group of businesspeople sitting at conference table appearing upset

Straight Talk From Leaders In Tough Times

(Forbes first published my article here.)

We’re just finishing a bathroom remodeling job in the home we built more than two decades ago. The designer and project manager promised that the project could be finished in 7-10 days.

“That’s astounding to me.  Seven to 10 days? How in the world can they do so much in such a short time?” I probed.

“Each subcontractor has a team of people. And they’ll just work around each other. While one team is laying tile in the primary bath, another team will be changing the countertops in another bathroom. You’ll see.”

“That’s great—because I have a party already scheduled 14 days from now.”

“No problem. We’ll be totally finished and out of here by Monday at the latest—4 days before your party.”

You guessed it. The project manager miscalculated—again. We’re now starting week 8 of the remodel—and again running up against the rescheduled party date. Not only did the project manager not mention these delays; she ignored the mounting bad news all along.

Real leaders can’t allow bad-news situations to develop—that is, and still keep their job.


So What’s the Good News in Delivering Bad News?

Straight talk in tough times can build bridges in ways that motivational pep talks and marketing hype in good times never could.

Bad news breaks on the horizon all too often nowadays. You may be announcing layoffs, informing your top performer that she won’t be getting the promotion after all, letting a client know that you can’t deliver what you promised, or telling the team that they’re likely to see a cap on salary increases for the next year.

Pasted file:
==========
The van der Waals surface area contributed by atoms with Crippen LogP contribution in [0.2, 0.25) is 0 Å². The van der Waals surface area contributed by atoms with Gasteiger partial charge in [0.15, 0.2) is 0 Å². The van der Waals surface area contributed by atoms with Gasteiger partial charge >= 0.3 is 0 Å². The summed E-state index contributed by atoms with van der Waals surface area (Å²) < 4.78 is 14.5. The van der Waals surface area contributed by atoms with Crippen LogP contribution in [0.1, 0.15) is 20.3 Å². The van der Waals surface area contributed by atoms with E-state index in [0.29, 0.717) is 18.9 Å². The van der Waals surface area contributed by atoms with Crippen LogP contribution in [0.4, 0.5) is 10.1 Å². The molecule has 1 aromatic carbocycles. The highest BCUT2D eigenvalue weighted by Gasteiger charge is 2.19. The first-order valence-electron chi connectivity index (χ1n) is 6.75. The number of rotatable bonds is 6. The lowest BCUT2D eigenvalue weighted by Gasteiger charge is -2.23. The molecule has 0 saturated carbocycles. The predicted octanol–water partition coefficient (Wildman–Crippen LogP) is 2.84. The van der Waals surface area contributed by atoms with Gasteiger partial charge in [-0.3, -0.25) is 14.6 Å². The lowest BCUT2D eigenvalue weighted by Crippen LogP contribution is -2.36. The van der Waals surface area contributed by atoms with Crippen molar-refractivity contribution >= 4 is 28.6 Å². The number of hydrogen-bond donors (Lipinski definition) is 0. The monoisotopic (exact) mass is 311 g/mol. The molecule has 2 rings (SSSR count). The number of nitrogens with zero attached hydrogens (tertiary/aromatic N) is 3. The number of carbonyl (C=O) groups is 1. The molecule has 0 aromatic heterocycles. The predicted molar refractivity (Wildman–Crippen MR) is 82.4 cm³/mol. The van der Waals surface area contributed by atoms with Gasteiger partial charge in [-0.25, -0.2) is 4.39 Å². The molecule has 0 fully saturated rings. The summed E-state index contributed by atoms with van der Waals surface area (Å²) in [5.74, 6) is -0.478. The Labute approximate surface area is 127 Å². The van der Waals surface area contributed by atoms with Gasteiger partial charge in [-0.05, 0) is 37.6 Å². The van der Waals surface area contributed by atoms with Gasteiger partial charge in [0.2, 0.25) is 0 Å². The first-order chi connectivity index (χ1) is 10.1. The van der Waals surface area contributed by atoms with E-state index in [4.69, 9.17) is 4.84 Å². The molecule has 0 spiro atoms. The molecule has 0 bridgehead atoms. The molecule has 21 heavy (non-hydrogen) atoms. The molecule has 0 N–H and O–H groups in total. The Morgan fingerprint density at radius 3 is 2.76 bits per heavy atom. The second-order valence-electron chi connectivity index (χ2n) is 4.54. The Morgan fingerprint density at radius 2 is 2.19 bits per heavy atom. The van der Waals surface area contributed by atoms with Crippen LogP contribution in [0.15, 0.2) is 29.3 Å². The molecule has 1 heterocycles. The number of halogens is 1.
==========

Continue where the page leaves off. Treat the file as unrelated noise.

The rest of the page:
To salvage a situation—and even thrive as a team leader—consider these principles for communicating reality in a reassuring way:

  • Break the silence: Start talking. Just because you’re not talking about a situation doesn’t mean others aren’t talking about it behind the scenes. Silence just means you, your information,  your viewpoint, and your positive influence are not part of the conversation. In the absence of accurate information, your team members may make wrong assumptions and decisions and take inappropriate actions.


  • Stop the sugarcoating: By this, I don’t mean that you must agree with the doom-and-gloom tone and demeanor around you. It just means that others will likely reject glib comments and platitudes. (i.e. “We’ll just need to make lemonade from these lemons.”) Instead, stop the sugarcoating means simply to tell things like they are and invite other team members to do the same. Create a safe environment so that others can openly express their fears honestly in front of the group. Otherwise, they’ll be expressing those fears, concerns, hesitations, complaints on the parking lot, in the cafeteria, and on Twitter.


  • Acknowledge mistakes and misjudgments—your own and those of your organization. Clearly articulate how those mistakes and misjudgments have contributed to the bad situation. People respect honesty and humility, and they’ll go the extra mile to “fix things.”


  • State the reality of an unknown future. Let others know that you clearly understand that things may or may not work out for the better. Nobody knows what the future holds, and you’ll lose credibility to pretend that you do. Acknowledging the chance that things can go either way sends the message that you’re dealing honestly with them—talking with and reasoning with adults, not children.


  • Outline positive choices to deal with the news. State your faith in your client organization or your team members that they are competent, committed people. Acknowledge the risk and the difficulty—and then the rewards of overcoming the bad situation with the positive choices they can make to improve the situation.


Communicating frequently, directly, clearly, and completely creates a climate of trust. And that trust pays big dividends in a competitive environment.


Learn more ways inspire your team through tought times with Communicate Like a Leader: Connecting Strategically to Coach, Inspire, and Get Things Done

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